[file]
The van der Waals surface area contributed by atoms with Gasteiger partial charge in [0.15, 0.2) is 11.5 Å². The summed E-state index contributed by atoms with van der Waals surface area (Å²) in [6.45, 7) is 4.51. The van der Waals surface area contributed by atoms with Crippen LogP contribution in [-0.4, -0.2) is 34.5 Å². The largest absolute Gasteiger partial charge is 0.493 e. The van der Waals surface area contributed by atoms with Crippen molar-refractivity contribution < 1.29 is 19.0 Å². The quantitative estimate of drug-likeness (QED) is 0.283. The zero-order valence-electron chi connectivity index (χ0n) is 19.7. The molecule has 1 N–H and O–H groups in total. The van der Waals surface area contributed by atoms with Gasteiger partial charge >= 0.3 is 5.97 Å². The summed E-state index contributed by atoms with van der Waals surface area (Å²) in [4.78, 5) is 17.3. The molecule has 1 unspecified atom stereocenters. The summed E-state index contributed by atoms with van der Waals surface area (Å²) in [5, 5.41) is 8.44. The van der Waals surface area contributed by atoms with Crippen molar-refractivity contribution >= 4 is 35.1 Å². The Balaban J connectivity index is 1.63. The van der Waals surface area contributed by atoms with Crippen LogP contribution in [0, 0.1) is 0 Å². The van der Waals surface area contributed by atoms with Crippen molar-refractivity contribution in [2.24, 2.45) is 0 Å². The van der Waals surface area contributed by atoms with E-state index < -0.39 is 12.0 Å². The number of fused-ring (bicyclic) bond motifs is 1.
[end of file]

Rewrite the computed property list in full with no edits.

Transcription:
The van der Waals surface area contributed by atoms with Gasteiger partial charge in [0.15, 0.2) is 11.5 Å². The summed E-state index contributed by atoms with van der Waals surface area (Å²) in [6.45, 7) is 4.51. The van der Waals surface area contributed by atoms with Crippen LogP contribution in [-0.4, -0.2) is 34.5 Å². The largest absolute Gasteiger partial charge is 0.493 e. The van der Waals surface area contributed by atoms with Crippen molar-refractivity contribution < 1.29 is 19.0 Å². The quantitative estimate of drug-likeness (QED) is 0.283. The zero-order valence-electron chi connectivity index (χ0n) is 19.7. The molecule has 1 N–H and O–H groups in total. The van der Waals surface area contributed by atoms with Gasteiger partial charge >= 0.3 is 5.97 Å². The summed E-state index contributed by atoms with van der Waals surface area (Å²) in [4.78, 5) is 17.3. The molecule has 1 unspecified atom stereocenters. The summed E-state index contributed by atoms with van der Waals surface area (Å²) in [5, 5.41) is 8.44. The van der Waals surface area contributed by atoms with Crippen molar-refractivity contribution >= 4 is 35.1 Å². The Balaban J connectivity index is 1.63. The van der Waals surface area contributed by atoms with Crippen LogP contribution in [0, 0.1) is 0 Å². The van der Waals surface area contributed by atoms with Crippen molar-refractivity contribution in [2.24, 2.45) is 0 Å². The van der Waals surface area contributed by atoms with E-state index < -0.39 is 12.0 Å². The number of fused-ring (bicyclic) bond motifs is 1.